Tweens and Teen Years

Raising children is the greatest and hardest job you will likely have the privilege of doing through our lives, and yet there’s no textbook, no entrance exam, no yearly assessment reviews. And as our children reach milestones, we know, no matter how messy, we are succeeding. But as development milestones like first words and first steps give way to other firsts, like first days of school, first best friend and first big fallout with friends, parenting becomes more complicated. And it can be harder to see where we’re winning as our children mature into what can be considered mini-adults.

As our babies reach their tween and teen years, however, it is essential to remember that these young people are in fact, not mini-adults at all.

Adults have the benefit of fully developed bodies and brain. They have the benefit of hormonal balance that has, for the most part, reached maturity. They have the greatest benefit of all — hindsight. They are able to put things into a non-self-centric perspective and react accordingly.

With it being Mental Health Awareness Week and May is the month of Teen Self Esteem, is a great time to review what we as parents can do to encourage our teens’ and tweens’ positive mental health, which is important at the best of times and essential in the unprecedented times we are all living through. 

What can we do to encourage positive mental health and create an unbreakable bond with our tween and teen children:

  1. Connection over correction – Let’s be honest, a larger percentage of the time, as adults watching our children’s behaviour and HOW they complete tasks is baffling at best and enraging at times. But if we’re not careful, we run the risk of only actually speaking to our kids to correct their behaviour: don’t slouch; hurry, up; slow down; don’t stamp; take your shoes off at the door; why have left this here, when you could just put it away. And while there is space for guiding young people to do things in a certain way, they need the time and space to try, to fail and to self-correct. This goes for chores, social interaction, boundary setting, you name it. The important part for us as parents is to be there either to guide or to assess where things went wrong and help them find ways to improve what they do next time. If they feel they’ll be judged or punished every time they get things wrong, they may hide their mistakes to avoid being chastised. Conversely, in order to empower our young people, allowing them to problem solve without taking over is incredibly important.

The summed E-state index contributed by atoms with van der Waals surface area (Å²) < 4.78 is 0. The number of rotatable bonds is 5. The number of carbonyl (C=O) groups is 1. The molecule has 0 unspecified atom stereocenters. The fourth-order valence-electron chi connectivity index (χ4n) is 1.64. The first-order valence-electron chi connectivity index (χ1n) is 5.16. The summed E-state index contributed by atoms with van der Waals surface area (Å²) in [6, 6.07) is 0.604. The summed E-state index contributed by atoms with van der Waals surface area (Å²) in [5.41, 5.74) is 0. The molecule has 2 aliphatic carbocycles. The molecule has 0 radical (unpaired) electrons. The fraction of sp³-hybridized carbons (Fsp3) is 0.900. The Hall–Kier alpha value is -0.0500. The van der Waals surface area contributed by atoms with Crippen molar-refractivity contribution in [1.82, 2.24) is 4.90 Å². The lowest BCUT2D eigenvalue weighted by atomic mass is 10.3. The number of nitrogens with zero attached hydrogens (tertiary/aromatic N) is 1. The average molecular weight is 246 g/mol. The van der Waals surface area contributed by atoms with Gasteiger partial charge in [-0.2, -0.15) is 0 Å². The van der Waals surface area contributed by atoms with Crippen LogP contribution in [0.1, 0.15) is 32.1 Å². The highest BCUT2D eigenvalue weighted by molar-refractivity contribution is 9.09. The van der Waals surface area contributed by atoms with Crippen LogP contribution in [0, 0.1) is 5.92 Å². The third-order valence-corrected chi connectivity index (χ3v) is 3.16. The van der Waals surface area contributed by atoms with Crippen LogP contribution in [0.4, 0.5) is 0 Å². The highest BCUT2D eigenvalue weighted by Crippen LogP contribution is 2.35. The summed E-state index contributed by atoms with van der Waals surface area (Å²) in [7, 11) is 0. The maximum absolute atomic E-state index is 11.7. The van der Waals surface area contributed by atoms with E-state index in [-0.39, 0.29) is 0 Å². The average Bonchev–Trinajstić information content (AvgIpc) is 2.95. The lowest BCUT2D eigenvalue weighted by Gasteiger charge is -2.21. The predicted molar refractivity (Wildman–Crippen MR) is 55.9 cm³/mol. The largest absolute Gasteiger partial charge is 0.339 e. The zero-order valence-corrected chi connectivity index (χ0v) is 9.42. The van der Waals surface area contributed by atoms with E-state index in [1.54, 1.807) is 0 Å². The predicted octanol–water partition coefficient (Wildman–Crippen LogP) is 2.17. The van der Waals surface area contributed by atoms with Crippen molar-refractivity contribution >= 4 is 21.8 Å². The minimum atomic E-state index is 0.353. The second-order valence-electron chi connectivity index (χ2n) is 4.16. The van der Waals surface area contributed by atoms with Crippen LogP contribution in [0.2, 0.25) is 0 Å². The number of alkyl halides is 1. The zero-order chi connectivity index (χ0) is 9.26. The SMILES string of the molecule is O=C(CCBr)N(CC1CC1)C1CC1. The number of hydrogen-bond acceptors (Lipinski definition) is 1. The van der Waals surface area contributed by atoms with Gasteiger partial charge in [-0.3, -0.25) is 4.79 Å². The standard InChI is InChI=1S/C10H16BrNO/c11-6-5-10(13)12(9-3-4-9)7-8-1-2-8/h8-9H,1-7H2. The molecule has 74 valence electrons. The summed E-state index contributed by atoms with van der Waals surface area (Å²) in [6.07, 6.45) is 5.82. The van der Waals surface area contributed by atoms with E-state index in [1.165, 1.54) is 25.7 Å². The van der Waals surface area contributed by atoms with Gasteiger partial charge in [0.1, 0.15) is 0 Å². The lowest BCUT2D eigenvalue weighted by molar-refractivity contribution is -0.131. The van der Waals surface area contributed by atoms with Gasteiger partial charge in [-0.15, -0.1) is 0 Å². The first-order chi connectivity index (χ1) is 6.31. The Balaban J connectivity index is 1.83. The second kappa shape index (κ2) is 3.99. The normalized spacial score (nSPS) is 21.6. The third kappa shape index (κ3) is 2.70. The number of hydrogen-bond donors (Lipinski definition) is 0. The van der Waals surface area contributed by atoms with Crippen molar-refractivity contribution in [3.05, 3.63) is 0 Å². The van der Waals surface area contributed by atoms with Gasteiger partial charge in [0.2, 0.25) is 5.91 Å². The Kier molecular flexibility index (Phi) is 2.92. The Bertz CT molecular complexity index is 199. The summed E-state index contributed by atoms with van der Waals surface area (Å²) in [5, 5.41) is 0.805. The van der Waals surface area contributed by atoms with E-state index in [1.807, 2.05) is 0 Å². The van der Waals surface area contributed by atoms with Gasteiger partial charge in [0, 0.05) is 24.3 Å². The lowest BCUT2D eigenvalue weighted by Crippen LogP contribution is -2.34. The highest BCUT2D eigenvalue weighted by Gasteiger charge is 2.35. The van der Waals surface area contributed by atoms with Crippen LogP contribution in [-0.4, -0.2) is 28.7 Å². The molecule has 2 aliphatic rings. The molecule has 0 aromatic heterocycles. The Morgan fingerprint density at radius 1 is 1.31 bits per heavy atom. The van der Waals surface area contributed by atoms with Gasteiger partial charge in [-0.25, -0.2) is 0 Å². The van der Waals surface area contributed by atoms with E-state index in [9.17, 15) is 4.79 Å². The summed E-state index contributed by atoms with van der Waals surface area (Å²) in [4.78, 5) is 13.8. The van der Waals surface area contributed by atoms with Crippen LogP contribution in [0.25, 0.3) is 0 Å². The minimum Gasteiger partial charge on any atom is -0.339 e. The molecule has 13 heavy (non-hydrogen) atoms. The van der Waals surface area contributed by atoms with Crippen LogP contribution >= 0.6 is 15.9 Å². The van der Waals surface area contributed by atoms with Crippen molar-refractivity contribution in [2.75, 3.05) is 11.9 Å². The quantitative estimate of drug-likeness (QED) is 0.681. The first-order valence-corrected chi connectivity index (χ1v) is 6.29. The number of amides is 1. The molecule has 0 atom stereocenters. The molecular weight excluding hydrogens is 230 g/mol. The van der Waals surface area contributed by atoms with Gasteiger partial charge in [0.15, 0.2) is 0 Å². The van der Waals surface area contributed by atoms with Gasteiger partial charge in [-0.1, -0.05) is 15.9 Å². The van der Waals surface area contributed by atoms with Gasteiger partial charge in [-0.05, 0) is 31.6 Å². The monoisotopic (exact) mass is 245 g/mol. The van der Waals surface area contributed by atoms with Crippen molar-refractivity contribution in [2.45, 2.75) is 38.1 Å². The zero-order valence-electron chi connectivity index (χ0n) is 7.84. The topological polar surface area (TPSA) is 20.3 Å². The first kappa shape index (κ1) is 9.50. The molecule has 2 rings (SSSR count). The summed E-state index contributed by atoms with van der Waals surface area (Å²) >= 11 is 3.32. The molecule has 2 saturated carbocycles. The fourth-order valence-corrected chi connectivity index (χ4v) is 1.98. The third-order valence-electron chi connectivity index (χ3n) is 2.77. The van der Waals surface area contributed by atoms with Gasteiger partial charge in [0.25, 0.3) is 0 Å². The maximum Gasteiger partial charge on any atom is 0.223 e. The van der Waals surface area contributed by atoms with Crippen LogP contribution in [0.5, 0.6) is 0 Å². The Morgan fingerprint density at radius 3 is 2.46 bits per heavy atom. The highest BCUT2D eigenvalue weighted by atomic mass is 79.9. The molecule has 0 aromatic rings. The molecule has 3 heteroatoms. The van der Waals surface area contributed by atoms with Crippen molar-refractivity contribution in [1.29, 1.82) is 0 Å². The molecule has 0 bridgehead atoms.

2. Communicate – The best way to ensure they’ll come to us when they need help is keeping channels of communication open. This may take many forms that look nothing like talking. Find moments to connect with your teens individually as well as time as a family, small moments of purposeful connection daily. This may be carving out 20 minutes before bedtime every night to do a bit of lego (yes, lego is not just for little kids). It might be getting out nail varnish to chat over doing toes. Or it might be walking the dog together for half an hour. Whatever you’re into, find time to open up those lines of conversation.
  3. Space to play – Once kids get to secondary school, the time to play, to be silly, to be active just for fun, diminishes exponentially. Gone are schoolyard games of tig or pick up football after lunch. Their homework load increases. Their responsibilities mount. Many have extracurricular clubs and activities and life starts to feel a lot more serious, a lot more of the time. But even adults need to find time to play. Play brings us joy, relieves stress, augments our potential to learn, can make us more productive and gives us a chance to connect to the world and people around us. So grab a frisbee, jump in muddy puddles or have a nerf war. It may feel frivolous to have fun, but it’s just as important as setting a chores list.
  4. Be the example you want to see in them. We are talking about incredibly perceptive creatures, who are learning how to cope with their own big emotions by watching their parental examples. In the words of my own tween, “Sometimes you [parents] have to put kids first, but sometimes you have to put you first because you rub off on us.” Couldn’t have said it better myself.

Please do share in the comments ways that you are helping to support your tweens and teens mental health during COVID-19.

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